Communication Skills - Preparing the Introduction

There are two big mistakes that you can make at the beginning of the presentation. The first is not being clear about your key message. The second mistake is not being clear about the structure of your presentation. To avoid this, your introduction needs to anticipate the following six questions from the audience:

1. What exactly is the point of the presentation?
2. Why should I care?
3. Who is the person making the presentation?
4. How long is it going to take?
5. What topics are they covering?
6. What order are they presenting them in?

Even if you feel that some members of the audience already know the answers to some of these questions, there is still a persuasive case for going through them. Ideally, by the time you've gone through the introduction everyone in the audience should know the answers.

If you are using visual aids then the first two slides that you present should inform the audience of your key message with your credentials and give them a road map showing the structure of your presentation. These must be visible long enough for the audience to take them on board.

Do not worry about the time this takes up. One minute spent telling the audience what your key message is and why you are there to deliver it will have a big influence on how much attention they pay and consequently what they take away. Becoming lost at the beginning of the presentation is very frustrating for people in the audience.

The purpose of the introduction to a presentation

An important function of your road map is to inform your audience whether or not your presentation format allows for questions. You may have to ask for questions to be kept to the end to ensure that you get through all your key points in your allotted time.

You need to make sure that everybody is on board with this from the very beginning. In some instances you may be able to note down questions as they arise on a flip chart and then answer them, if necessary, at the end. This is a useful technique because early questions can often be answered as your presentation progresses. Such questions allow you the opportunity to check for understanding as you go through them in your Q&A session.

The inclusion of your outline or road map in the introduction serves two purposes. Firstly, it gives your audience a clear expectation of how many topics you plan to cover. Secondly, the sequence of these topics illustrates the logic of how you will explain your key message and allows the audience to mentally prepare themselves to listen to those topics in the order described.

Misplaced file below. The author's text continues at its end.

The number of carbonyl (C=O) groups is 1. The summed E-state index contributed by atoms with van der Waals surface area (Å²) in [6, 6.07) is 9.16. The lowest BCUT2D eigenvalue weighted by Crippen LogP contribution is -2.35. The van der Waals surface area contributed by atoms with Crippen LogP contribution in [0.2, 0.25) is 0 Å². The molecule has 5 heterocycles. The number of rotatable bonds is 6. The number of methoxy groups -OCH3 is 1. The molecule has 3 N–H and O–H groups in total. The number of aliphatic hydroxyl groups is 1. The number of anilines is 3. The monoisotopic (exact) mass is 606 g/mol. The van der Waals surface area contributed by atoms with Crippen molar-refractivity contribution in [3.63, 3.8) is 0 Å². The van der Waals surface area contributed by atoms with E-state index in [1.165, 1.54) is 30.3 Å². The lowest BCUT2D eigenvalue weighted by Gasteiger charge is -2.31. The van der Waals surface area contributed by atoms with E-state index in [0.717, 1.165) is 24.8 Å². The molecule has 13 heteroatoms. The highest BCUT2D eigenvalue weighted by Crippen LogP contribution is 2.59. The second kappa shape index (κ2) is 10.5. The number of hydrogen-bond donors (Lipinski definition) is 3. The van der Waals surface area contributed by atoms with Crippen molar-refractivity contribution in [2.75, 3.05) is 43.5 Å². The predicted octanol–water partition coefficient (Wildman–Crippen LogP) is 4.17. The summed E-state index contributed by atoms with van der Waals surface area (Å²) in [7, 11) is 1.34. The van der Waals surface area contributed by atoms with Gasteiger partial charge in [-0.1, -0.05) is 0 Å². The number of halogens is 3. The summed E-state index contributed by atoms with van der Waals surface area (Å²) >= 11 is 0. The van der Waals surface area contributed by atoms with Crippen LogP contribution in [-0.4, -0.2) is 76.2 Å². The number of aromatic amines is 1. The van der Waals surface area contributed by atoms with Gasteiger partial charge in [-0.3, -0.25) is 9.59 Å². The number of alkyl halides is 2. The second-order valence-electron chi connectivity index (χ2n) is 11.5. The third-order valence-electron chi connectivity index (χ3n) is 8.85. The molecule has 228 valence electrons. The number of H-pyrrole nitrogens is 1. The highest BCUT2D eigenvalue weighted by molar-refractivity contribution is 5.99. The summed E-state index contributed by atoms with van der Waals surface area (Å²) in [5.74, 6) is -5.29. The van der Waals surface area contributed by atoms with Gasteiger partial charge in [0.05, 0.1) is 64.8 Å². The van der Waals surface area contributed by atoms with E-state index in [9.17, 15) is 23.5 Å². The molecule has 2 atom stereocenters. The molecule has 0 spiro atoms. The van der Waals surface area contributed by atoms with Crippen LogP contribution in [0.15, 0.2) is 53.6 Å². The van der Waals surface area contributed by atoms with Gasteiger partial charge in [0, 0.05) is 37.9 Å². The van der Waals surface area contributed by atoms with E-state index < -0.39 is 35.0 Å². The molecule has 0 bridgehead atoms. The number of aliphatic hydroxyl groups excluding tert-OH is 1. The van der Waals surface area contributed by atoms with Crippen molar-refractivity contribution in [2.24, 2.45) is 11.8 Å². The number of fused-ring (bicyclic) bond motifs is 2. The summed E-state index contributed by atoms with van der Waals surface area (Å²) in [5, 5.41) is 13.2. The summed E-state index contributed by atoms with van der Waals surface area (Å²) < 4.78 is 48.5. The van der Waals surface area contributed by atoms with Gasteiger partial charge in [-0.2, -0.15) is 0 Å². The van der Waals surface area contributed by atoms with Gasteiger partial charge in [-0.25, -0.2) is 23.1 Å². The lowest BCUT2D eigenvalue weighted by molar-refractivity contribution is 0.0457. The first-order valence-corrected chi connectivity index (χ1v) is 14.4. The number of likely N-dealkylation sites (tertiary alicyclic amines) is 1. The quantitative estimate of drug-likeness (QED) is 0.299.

Outlining the topics in this way removes any uncertainty that members of the audience may feel about being overwhelmed or bored. Many people who have a high workload go to presentations with an inbuilt resentment because of the time being taken up. Anything that you can do to get the audience on your side from the very beginning is worth doing.

This idea of getting as many people on board at the beginning of the presentation will have implications for your key message statement. Ideally it should target the widest possible audience even though the importance of what you're presenting will be different for different audience segments.

Do not assume the audience already knows what the presentation is about simply from the title. Even though you may have been intimately involved with a new IT system or a new business process for many months and assume that everyone in the organization is familiar with it that may not be the case. One or two sentences are often all that is needed to make the point and context of the presentation clear.

There can also be an automatic assumption by some members of the audience that they need to share your background before they are going to understand your presentation. For example, if you work in finance you should make it clear that no specialist knowledge of finance is required if you are presenting to a non-specialist audience. By making this clear from the outset you can prevent a number of people from switching off.

One important point is not to give too much background information at this stage and cause the whole presentation to become bogged down before it starts. This will overwhelm the people who need the background information and will bore those who don't. All you need to do is make it clear that background information will be given as and when it is required, and that you do not need to be a specialist to understand what is about to be said.

The audience has no idea where the presentation is going unless you tell them. There is no table of contents and they cannot scan through chapter headings. Orientation is important because people like to know how much of a topic has been covered and how much further the presenter has to go.

Listening and understanding is hard work and asking someone to follow your arguments without giving them a clue as to exactly whereabouts they are can be very frustrating for them. People dislike not knowing how much content remains to be covered. This leads to anxiety as the audience members are continually asking themselves how much more mental effort is going to be required.

You may also be interested in:
Preparing a Management Presentation | Repetition and Timing | Your Presentation Aim | The Five-Stage Format | Preparing the Main Body | Key Point Guidelines | Finalizing the Main Body | Preparing Your Pre-Introduction | Preparing the Summary and Conclusion.

Key Points

  • The introduction should tell the audience your key message and your credentials.
  • It should also tell them how your presentation is structured and how long it is going to take.
  • The introduction is your first opportunity to make it clear to the audience that following your presentation is not going to be hard work.
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